It might seem surprising to many that surgery is a very common event, even in the poorest countries in the world. It is estimated that roughly 234 million surgical events take place every year – more than the number of child births. It has also estimated that surgical conditions – conditions that can be treated by surgery – account for over 10% of the total burden of disease – more than most attention grabbing conditions that have made their way into the MDGs. Yet despite this, surgery has more or less been ignored by the public health community – seen as an evil “tertiary” procedure. But surgery provides lifesaving treatment to millions of people worldwide.

Part of the reason the area is so neglected, is there are not standardized metrics to monitor surgery related service delivery. Data is rarely collected in facilities, therefore the importance of the procedures rarely enters in policy makers minds. A new publication in this week’s surgery themed edition of the Lancet calls for greater attention for the use of standardized surgery metrics.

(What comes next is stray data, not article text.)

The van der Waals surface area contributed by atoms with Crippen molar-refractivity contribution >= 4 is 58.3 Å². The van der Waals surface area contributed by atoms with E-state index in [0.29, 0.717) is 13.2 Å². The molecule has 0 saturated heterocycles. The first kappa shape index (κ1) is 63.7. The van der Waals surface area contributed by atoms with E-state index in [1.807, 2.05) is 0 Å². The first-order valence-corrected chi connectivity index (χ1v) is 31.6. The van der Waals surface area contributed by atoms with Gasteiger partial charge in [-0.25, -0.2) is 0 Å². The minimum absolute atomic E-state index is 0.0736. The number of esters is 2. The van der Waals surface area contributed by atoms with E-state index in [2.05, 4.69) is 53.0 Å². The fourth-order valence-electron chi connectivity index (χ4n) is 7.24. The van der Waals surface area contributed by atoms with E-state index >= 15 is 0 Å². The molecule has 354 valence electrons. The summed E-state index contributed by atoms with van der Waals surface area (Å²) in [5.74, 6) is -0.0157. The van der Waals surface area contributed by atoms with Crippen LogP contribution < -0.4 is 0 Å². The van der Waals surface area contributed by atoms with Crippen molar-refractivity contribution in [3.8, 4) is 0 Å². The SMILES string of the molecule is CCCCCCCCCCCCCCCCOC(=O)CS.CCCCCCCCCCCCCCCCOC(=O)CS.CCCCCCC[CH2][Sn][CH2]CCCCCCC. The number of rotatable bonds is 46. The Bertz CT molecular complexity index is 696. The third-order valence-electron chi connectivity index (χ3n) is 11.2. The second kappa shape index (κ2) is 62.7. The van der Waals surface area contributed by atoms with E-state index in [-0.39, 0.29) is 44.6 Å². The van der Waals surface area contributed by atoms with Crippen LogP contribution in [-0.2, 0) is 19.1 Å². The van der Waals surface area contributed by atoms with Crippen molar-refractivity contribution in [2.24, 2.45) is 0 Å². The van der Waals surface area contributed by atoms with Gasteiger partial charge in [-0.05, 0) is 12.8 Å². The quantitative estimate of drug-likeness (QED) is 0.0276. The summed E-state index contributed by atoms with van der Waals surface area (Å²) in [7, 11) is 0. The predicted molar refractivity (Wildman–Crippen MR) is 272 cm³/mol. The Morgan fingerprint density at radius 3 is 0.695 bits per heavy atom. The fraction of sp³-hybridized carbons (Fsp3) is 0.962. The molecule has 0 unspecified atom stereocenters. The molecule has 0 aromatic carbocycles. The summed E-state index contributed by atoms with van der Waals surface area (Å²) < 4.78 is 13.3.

Here are some of the metrics that the authors propose and evaluate the feasibility of measuring:

* Number of operating rooms

* Number of accredited surgeons and number of accredited anaesthesia professionals

* Number of surgical procedures done in an operating room per year

* Day-of-surgery death ratio

* Postoperative in-hospital death ratio

I really applaud such efforts. The value of such information would be tremendous for many countries, would provide stronger rationale for further investments into medical education, and would go a long way to improving population health – even in the poorest countries in the world.

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